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Kill All NormiesBattle of Ideas Manchester:

Alt-right activism and identity politics

November 2017


Produced byInteract MCR Interact MCR in association with the Manchester Salon as a Battle of Ideas satellite event.


First discussion is Dr Cheryl Hudson and Angela Nagle introducing Angela Nagle's Kill All Normies: The Alt-Right and Online Activism, chaired by William Ballantyne

Second discussion is Kwame Amoah Mensah, Angela Nagle and Ella Whelan introducing 'Identity Politics: A New Culture War', chaired by Hilary Salt



ANGELA NAGLE KILL ALL NORMIES: THE ALT-RIGHT AND ONLINE ACTIVISM. Provocation lecture by Angela Nagle with Dr Cheryl Hudson responding.

In her new book, ‘Kill All Normies’ Angela Nagle untangles the new culture wars raging on the internet: on the one side the “alt right”, which ranges from white separatist movements, to geeky subcultures like 4chan, to more mainstream manifestations such as the Trump-supporting gay libertarian Milo Yiannopolous. On the other side, so-called ‘social justice warriors’, whose progressive, identity politics fuelled campaigns are often seen as little more than virtue signalling and also associated with closing down debate by claiming offence, using the therapeutic language of trigger warnings and safe spaces. Now, after the disturbing violence and racism in Charlottesville, which claimed the life of a protestor, it seems such battles are no longer confined to social media and internet culture, while alt-right style tactics, if not politics, has become internationalised. There are increasing concerns about ever more violent online hate speech, trolling of opponents and toxic discourse in UK politics across the political spectrum.

What is the significance of the broader alt-right phenomenon? Is this loose term – used to describe a disparate group of ‘anti-PC’ internet crusaders – helpful in understanding contemporary politics? How should progressives deal with the online culture wars: ignore, block, or join in?



Discussion panel with Kwame Amoah Mensah, Angela Nagle and Ella Whelan.

Loved and loathed, it seems Identity Politics are inescapable in contemporary political discourse. To some, identarian politics represent the antithesis of liberal ideals and a divisive force in society. To others, the political embrace of the personal is a vital tool in the struggle against oppressive institutions and practices. On the eve of the fiftieth anniversary of the assassination of Dr Martin Luther King, Jr, some fear his dream that his children would “not be judged by the color of their skin, but by the content of their character” is betrayed by focusing on the differences we are born with, be that race, gender or sexuality. In his book, Humanism Betrayed, Professor Graham Good calls it ‘The New Sectarianism’. Conversely, identities are often embraced and championed as a political tactic to take on privilege and power, and to help make discrimination visible. Meanwhile Identity Politics is closely associated with intensifying free speech disputes, especially on university campuses. Various high profile de-platformings and campus controversies that have permeated the national news are justified by invoking the need to protect any given identity groups from harmful speech and opinions.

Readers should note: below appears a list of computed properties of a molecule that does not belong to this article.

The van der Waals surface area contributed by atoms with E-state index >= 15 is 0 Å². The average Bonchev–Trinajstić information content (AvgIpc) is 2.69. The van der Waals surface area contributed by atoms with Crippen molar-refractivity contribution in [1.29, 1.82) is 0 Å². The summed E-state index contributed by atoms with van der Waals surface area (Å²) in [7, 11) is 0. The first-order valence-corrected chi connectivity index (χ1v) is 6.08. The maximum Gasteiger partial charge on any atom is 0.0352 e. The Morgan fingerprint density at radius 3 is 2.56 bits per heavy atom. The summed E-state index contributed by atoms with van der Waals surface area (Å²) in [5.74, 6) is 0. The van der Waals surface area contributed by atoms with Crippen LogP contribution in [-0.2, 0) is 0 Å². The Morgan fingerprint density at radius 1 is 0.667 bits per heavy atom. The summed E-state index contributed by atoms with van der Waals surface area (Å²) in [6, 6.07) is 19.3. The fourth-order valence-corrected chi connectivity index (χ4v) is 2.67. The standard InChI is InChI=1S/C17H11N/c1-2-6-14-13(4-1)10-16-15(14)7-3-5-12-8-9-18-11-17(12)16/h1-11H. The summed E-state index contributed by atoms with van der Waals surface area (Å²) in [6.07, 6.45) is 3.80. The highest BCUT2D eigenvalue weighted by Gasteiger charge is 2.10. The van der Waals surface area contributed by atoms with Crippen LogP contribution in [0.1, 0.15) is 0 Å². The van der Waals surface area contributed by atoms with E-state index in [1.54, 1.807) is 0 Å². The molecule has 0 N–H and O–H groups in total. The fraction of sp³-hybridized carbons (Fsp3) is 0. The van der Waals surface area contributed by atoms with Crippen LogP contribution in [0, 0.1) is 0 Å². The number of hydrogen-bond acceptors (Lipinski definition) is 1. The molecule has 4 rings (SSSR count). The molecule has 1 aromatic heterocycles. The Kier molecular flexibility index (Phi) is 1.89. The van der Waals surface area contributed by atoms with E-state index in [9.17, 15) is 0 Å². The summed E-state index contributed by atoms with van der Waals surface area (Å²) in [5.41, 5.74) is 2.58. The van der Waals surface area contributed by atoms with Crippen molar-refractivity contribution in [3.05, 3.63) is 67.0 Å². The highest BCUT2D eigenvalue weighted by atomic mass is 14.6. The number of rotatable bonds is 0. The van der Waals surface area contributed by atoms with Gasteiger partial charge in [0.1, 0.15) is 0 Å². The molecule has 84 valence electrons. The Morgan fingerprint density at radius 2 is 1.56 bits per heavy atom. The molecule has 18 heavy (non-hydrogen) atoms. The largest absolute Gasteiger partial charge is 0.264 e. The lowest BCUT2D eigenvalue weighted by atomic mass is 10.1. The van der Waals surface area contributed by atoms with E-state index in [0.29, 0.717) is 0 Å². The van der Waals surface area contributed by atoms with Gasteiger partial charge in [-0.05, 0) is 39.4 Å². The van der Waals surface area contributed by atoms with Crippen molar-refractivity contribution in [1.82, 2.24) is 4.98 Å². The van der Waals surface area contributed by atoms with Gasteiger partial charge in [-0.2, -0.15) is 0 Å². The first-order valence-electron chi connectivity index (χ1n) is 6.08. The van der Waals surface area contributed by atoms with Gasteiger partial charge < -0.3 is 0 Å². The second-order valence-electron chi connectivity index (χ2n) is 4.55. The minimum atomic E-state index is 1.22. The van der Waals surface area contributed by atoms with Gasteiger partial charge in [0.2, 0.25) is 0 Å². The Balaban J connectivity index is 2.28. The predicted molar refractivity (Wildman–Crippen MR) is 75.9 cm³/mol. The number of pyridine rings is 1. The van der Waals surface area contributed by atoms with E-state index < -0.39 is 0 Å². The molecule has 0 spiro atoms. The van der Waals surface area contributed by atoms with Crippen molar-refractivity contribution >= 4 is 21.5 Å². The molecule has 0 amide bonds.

With the embrace, and rejection, of Identity politics increasingly at the centre of new cultural and political movements, is a new dividing line in contemporary politics emerging? And if so, is this a progressive development or a grave mistake?


Venue and Time


Texture In Texture, 67 Lever Street, Manchester, M1 1FL. If you're familiar with the area, it's towards the far end of Lever Street away from Piccadilly Gardens.


Please arrive in plenty of time ahead of the start time for each discussion. Tickets are £8 for both sessions or £5 for an individual session, payable in advance, and should be booked online via Eventbrite by clicking on this Angela Nagle: Kill All Normies link.


This discussion, including audience comments, will hopefully be recorded and made available online as a reference resource.

In association with

Interact MCR2016 was a divisive and frankly bananas year, with all political assumptions and accepted truths tossed out of the window. People have succumbed to easy black and white dividing lines, disappearing into the maelstrom of and their own internet bunker echo chambers. This is why it’s vital we Interact.

Interact is a new monthly discussion event, looking at key themes from across the political and cultural spectrum. Bringing expert speakers and audience together to escape from their echo chambers. To hear things that you will agree with and some things that you won’t. We’re hoping a conflict of ideas can create better ones. Even the most banal ideas were radical once. Whatever your opinion, we want you to Interact.


Battle of IdeasThis discussion is a satellite event of the prestigious Battle of Ideas 2017 weekend festival of ideas being held on 28 and 29 October 2017, hosted by the Barbican, London. Now in its thirteenth year, the Battle of Ideas festival comprises 350 speakers at 100+ debates and satellite discussions confronting society’s big issues and unresolved questions. It affords the opportunity for some clear thinking, rational debate and agenda-setting - above all, it's future-orientated, whilst retaining a healthy regard for the past achievements of humanity.


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